Set Play!

“Make way, make way! The star is coming through!” The broad shouldered youth bruised his way through the crowd of his peers, huddled in clusters back stage in the auditorium at their school.

“Pfft, I don’t know where he gets off.” One child thought, scowling. “All his brains are in his shoulders. That’s why he’s so short.” 

It was true. Jamal was the shortest boy in all the class, but that never slowed him down (except in gym class. It’s hard to run fast when your legs are only an inch long). He never acknowledged his shortness; seemed entirely oblivious to the fact quite honestly, but subconsciously it pushed him all the more to strive for achievement. Which he did.

“Miss Greece, Miss Greece,” Jamal said, occupying the teacher in charge of the annual school play (whose opening night it just so happened to be). “I will be the tree in the front, right?” He said confidently, hands on hips.

“Yes, you will.” Miss Greece turned from her clip board, passion ablaze in her eyes. “You’ve worked very hard to get here, it is only right you should be rewarded. You will be center stage, a grand sage of wisdom whose branches reach into the very heavens!” They exchanged a quick handshake known only to them (the results of many late night rehearsals) before Jamal strutted away to makeup.

“Honestly, he doesn’t even have lines…” Another child thought, overhearing the conversation. “What’s the big deal?” 

A little bit away sat Darrel on the floor, seemingly without a care in the world. “Darrel,” Miss Greece approached the boy. “I know you’re nervous, I can see it in your eyes. This is a big night for you. This is opening night. Your big debut as a leading man. The audience will be watching your every move, listening to every syllable. But I have the utmost confidence in you. Is that a mouse?”

“Yes,” Darrel held up his pet mouse, whom he’d been petting quite contently. “His name is Jasper, on account of my favorite band. Wanna pet him?” Darrel. Indeed, leading man material. Average in regards to height and weight, he stood a few inches taller than his classmates owning to his well maintained fohawk. He was quite unique in many ways but very much liked, the result of a wonderful house and home with his grandmother, whom he and Jasper adored very much.

“Unfortunately, there isn’t time for petting Jasper.” Miss Greece said. “Hurry into costume! Everyone hurry! Time is ticking!” 

“I have to admit: I feel a bit silly.” One girl commented to another, gesturing to her sequence tulle.

“Alright class. This is it.” Miss Greece began, gathering the children to her. “All your hard work this past week, no, your entire lives, has lead to this very moment. I want you to know, regardless of what happens out there, I’m proud of every single one of you, and I only hope! you’ll look back on this night the same way I will: with pride and a sense of victory. Now, are you ready you fools?”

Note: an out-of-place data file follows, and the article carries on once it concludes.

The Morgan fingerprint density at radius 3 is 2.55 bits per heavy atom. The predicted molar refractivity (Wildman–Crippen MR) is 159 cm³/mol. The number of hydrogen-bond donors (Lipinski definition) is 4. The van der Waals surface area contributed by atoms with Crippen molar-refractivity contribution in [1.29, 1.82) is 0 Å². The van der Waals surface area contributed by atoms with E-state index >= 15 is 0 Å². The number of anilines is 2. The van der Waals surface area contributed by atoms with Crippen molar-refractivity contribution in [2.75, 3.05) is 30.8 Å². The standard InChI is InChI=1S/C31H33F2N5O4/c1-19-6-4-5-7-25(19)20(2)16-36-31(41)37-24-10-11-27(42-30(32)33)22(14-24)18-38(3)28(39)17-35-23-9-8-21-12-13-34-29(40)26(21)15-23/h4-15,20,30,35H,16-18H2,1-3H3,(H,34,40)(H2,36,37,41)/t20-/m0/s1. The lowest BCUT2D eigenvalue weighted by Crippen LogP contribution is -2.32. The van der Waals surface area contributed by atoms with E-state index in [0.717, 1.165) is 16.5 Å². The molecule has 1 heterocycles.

“What’s this play even about?” One child asked no one in particular.

“Beats me.” The girl next to him replied, shrugging.

“Ladies and Gentlemen,” the announcer began. “Please welcome this year’s fifth grade class, lead by Miss Greece, and their production—”

Flower

“Jesus, could you move any slower?” He yelled back at her, the familiar anger thick in his voice. They’d wandered for hours in an unnamed cave, the maze of dark throats showing no signs of ending. She thought giant burrowing worms must have created them years ago: He knew they were just tunnels. “If it wasn’t for you we wouldn’t even be here,” he said. “Why are you so stupid? So completely and utterly stupid.”

“I’m sorry,” she said, eyes cast to the ground. They found themselves in a cavern; a small reflective pool a table around which three gaping mouths waited. He took the opportunity to wheel on her, forcing her against a wall.

“I wish I had never met you. Nothing has gone right since then. You’re incompetent and ugly. Completely useless.” He wasn’t yelling anymore. He didn’t have to. He turned and walked down the far right mouth, darkness swallowing him mercilessly. She listened as his footsteps faded, leaving nothing but silence. Despite herself, she cried. Just as she knew she would. Just as she always did. She curled into a tiny ball of despair and cried.

“Hey,” a voice called. “Hey, are you ok?”

She looked up, but saw no one. “Hello?”

“Over here.” The voice said.

“Please. Just leave me alone.” She turned quite away.

“That’s kinda hard to do, considering you’re inside me.”

“What?” She looked around with more interest. “Is this some kind of sick joke?”

“The only joke around here was your companion. He seems like a real jerk.”

She remained silent for a moment. “No; he means well, sometimes. He only acts like that when he’s angry. When he’s nice–”

“How often is nice?” The voice interrupted.

“Sometimes.” She said, furrowing her eyebrows. “Who are you anyway? Where are you hiding?”

“I told you,” the voice said. “I’m all around you. I’m the cave you’re in. Are you sure you like that guy?”

“Yes.” She stood up, not believing what she was hearing.

“I don’t see why. You should leave him. Except he sort of already left you…”

“He’ll come back.” She said. “He always does.”

“He always does, or you always do?” Again, she remained silent. “Tell ya what, take a walk with me. I’ll help you out of this cave and by the time you see the sky you’ll be over that dude like birds over land.”

“Really?” She asked.

“For sure,” the voice said, full of confidence. “I can feel it in my bones. Take the tunnel on your left and let us be on our way.”

*Note: Somehow or another this was originally inspired by Xia’s latest single, “Flower”. It’s changed a lot over time, but I’m happy with the way it’s turned out. If you haven’t heard the song I highly recommend it, but be warned: the music video for the single can be shocking to the uninitiated.